His unacknowledged son, Dickie Bird Halked, was born in a bar, and suffers the mentally debilitating effects of fetal alcohol syndrome, the most telling one being that he cannot speak: he has no language with which to articulate his pain and frustration, or to communicate with others. Moreover, he is unsure of his paternity--his origins. Pierre St. Pierre, the clown of the Rez, especially as interpreted by Graham Greene in productions at Theatre Passe Muraille and the Royal Alexandra Theatre in Toronto, is an ineffectual alcoholic, whose good intentions become confused and misdirected. Spooky Lacroix has substituted an addiction to Christianity for an addiction to alcohol, and uses his religion to intimidate the more emotionally and psychologically vulnerable. His distorted views of White inculcated values are radically juxtaposed with the Native spirituality of Simon Starblanket, whose last name reifies the positive nature of his quest for the spiritual beliefs of his ancestors. With his pregnant girlfriend, the granddaughter of a medicine woman, he intends to visit South Dakota, the site of Native suppression, to celebrate the renaissance of Native culture by dancing with the Sioux. Although he lacks mentors, Simon tries to learn to dance and chant, and "the magical flickering of [his] luminescent powwow dancing bustle," which is doubled and amplified by a dancing bustle worn by Nanabush (38), provides an oppositional symbol to the death-dealing cross held like a weapon by Spooky Lacroix, also aptly named. In fact, as the play shows, Christian priests have tried to eradicate Native spirituality and have demonized Native spiritual leaders. Spooky's cross becomes a literal weapon in the hands of Dickie Bird. Caught between the conflicting claims of Christianity and Native spirituality, obsessed by the potency of the cross, he rapes Simon's pregnant girlfriend with it. As in The Rez Sisters, rape has metaphorical implications--the rape of Native culture by White culture--but because in Dry Lips it is enacted, rather than described, it takes on a physical reality which is profoundly disturbing. Highway confounds the pervasive comedic direction of the play to expose the poison. The tragedy is compounded when Simon Starblanket, in a drunken rage, attempts to avenge the rape of Patsy by shooting Dickie Bird, and accidentally shoots himself, distracted by a vision of Nanabush. As in The Rez Sisters, Nanabush is associated with the death of a positive life force in the play. Zachary, in a moment of anguish and despair, cries out against any presiding deity--Christian or Native--who would allow such suffering and loss:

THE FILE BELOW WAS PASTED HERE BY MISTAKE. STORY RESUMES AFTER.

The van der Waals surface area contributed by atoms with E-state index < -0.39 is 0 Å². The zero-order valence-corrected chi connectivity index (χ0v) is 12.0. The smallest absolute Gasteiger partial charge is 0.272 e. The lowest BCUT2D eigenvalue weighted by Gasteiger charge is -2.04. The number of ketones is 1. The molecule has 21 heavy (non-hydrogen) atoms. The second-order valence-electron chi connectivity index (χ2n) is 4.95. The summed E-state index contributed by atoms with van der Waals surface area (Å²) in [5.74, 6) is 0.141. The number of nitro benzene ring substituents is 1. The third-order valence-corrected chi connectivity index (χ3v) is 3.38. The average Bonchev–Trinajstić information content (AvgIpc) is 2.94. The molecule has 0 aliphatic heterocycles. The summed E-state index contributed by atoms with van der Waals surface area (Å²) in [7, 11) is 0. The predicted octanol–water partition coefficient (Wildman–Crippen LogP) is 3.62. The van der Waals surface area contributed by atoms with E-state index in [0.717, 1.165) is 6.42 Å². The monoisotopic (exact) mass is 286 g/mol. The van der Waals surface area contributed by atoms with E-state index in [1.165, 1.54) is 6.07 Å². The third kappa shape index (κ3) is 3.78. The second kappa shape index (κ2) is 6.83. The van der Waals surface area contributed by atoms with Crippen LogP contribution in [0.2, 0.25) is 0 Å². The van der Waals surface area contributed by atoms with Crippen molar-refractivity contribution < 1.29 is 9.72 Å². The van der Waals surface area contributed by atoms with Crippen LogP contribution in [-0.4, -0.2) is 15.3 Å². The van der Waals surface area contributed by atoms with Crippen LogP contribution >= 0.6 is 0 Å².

Aieeeeeee Lord! God! God of the Indian! God of the Whiteman! God-Al-fucking-mighty! Whatever the fuck your name is. Why are you doing this to us? Why are you doing this to us? Are you up there at all? Or are you some stupid, drunken shit, out-of-your-mind-passed out under some great beer table up there in your stupid fucking clouds! Come down! Astum oota! ("Come down here!") Why don't you come down? I dare you to come down from your high-falutin' fuckin' shit-throne up there, come down and show us you got the guts to stop this stupid, stupid, stupid way of living. It's got to stop. It's got to stop. (116)
Nanabush's response is a mockery of any attempt to blame any "higher" deity, presumably because men and women are responsible for their own shit. Nanabush is a manifestation of the contradictions and complexities of life--a way of visualizing them in order to understand them, not a first cause:
Towards the end of this speech, a light comes up on Nanabush. Her perch (i.e., the jukebox) has swivelled around and she is sitting on a toilet having a good shit. He/she is dressed in an old man's white beard and wig, but also wearing sexy, elegant women's high-heeled pumps. Surrounded by white, puffy clouds, she/he sits with her legs crossed, nonchalantly filing hislher fingernails. (117)
The figure of Nanabush embodies the extremities of the cultural conflict--and the paradoxes inherent in life and death. In Dry Lips, Nanabush is played by a woman, and acts out the roles of all the women in the play--the casualties of cultural collision, and the transformative possibilities. As Patsy, Simon's girlfriend, Nanabush is brutally raped; as Lady Black Halked, she gives birth to Dickie Bird astride a jukebox; as Hera Keechigeesik, whose names allude to the Greek goddess of heaven, she is the wife of Zachary Jeremiah, the Rez brother who is working towards an improved quality of life by opening a bakery, in which he will bake cookies called Nanabush. More significantly, as the mother of his child, she embodies hope for the future.